Actor Chiwetel Ejiofor (at right) as Solomon Northup in "12 Years A Slave." Costume Design by Patricia Norris. Photo credit: Fox Searchlight Pictures.

“12 Years A Slave”

October 18, 2013

Director Steve McQueen’s “12 Years a Slave” is based on the true story of Solomon Northup, a pre-Civil War free black man played by Chiwetel Ejiofor. Executive produced by John Ridley and Tessa Ross, with a screenplay by Ridley, the drama is based on Northup’s account of his extraordinary fight for survival and freedom. The film goes into national release on November 1.

“12 Years a Slave” follows Northup as he is duped, abducted and sold into slavery. Facing cruelty from slave owners, as well as unexpected kindnesses, Northrup struggles not only to stay alive, but also to retain his dignity. A chance meeting with a Canadian abolitionist (played by Brad Pitt) forever alters his life.

Costume Designer Patricia Norris developed nearly 1,000 costumes to dress a cast that also included Michael Fassbender, Sarah Paulson, Paul Giamatti, Paul Dano, Benedict Cumberbatch and Alfre Woodard, as well as countless extras. Norris conducted research by reading books about the pre-Civil War era and slavery to capture the mood and historical details.

For Norris, the challenge was to create a wardrobe for a leading man that would show the passage of time, reflect his desperate circumstances and be historically accurate—but not make him stand out.

“There is very little research on this pictorially—you get a few bits and pieces from some etchings,” said Norris. From her understanding of the class structure, economics and materials available to the slaves and slave owners, Norris began to create a central look for Ejiofor.

Throughout most of the story, Ejiofor is dressed in a simple, loose shirt, button-front pants and sometimes a vest. As a slave, he is stripped of his identity and has only one set of clothes—so Norris had to make his simple costume count. The movie’s marketing shows Ejiofor running, his loose, lightweight and gauzy shirt backlit to appear translucent—an effect that heightens his vulnerability.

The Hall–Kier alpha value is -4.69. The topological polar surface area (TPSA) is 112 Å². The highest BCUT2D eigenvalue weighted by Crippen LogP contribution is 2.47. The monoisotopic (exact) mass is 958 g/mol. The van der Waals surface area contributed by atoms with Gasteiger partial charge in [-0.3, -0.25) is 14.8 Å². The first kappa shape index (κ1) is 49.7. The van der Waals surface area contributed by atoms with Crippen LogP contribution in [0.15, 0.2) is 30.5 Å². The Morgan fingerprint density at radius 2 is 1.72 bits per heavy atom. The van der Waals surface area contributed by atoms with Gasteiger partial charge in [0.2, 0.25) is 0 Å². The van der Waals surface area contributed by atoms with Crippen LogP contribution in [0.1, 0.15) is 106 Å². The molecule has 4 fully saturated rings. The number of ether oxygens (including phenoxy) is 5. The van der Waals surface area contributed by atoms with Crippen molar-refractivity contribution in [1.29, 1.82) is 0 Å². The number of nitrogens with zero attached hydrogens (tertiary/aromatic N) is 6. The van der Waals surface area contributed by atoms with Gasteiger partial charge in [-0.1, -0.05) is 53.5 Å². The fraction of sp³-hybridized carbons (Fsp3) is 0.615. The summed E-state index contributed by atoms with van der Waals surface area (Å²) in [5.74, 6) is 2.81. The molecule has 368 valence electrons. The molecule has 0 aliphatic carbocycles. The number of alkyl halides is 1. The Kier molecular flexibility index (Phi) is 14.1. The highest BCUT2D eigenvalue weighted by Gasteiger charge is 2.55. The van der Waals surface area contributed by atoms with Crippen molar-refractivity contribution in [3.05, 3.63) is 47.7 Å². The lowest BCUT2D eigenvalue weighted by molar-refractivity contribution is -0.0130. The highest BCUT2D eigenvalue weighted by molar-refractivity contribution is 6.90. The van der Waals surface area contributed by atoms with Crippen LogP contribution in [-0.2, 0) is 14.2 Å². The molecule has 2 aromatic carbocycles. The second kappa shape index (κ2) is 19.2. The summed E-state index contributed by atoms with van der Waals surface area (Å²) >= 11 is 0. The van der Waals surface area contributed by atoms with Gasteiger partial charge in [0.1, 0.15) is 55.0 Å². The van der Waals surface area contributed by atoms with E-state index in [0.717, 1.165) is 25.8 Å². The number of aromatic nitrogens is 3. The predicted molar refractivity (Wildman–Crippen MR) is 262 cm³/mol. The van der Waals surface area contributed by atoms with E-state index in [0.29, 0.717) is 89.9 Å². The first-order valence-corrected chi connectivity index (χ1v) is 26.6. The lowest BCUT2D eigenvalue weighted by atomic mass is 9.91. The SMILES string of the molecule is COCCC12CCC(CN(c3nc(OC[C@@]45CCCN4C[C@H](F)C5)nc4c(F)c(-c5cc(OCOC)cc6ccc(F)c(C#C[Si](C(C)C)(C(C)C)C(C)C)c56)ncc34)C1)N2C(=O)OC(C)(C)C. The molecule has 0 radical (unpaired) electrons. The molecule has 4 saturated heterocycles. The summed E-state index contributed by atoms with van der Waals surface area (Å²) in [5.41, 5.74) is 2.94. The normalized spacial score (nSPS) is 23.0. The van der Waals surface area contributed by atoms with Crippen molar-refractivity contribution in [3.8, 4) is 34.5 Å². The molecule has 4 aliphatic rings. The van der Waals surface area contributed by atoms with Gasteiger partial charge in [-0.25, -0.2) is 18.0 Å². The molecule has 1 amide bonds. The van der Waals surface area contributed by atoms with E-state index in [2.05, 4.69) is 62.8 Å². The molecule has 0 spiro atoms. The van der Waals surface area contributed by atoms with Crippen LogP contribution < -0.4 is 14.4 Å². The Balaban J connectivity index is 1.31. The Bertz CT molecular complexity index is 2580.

“The slaves were usually brought over here naked, and whoever bought them gave them clothes,” Norris said. “Then they would get more clothes from other slaves who had died or from the master when their clothes were worn, or they would make them, because everything was hand sewn then.”

Norris built every piece of Ejiofor’s slave costumes, with five to six multiples, using 100 percent cotton or linen fabrics that she could more precisely age. Buttonholes and some collars and details were hand sewn for authenticity. She assigned a wardrobe department member to carefully dye each piece, dry it in the sun and never let it see an iron. To reflect the passage of time, Norris would add patches, more wear and soil. Western Costume built the pants and vests (often without the benefit of a preliminary fitting), but Norris brought the shirt construction on location in Louisiana.

Even with a shortened preparation timeframe of eight weeks, actors often unavailable for fittings and a hard-to-research time period, Norris captured the era’s look, class differences and struggles and helped tell the amazing story of Solomon Northup.


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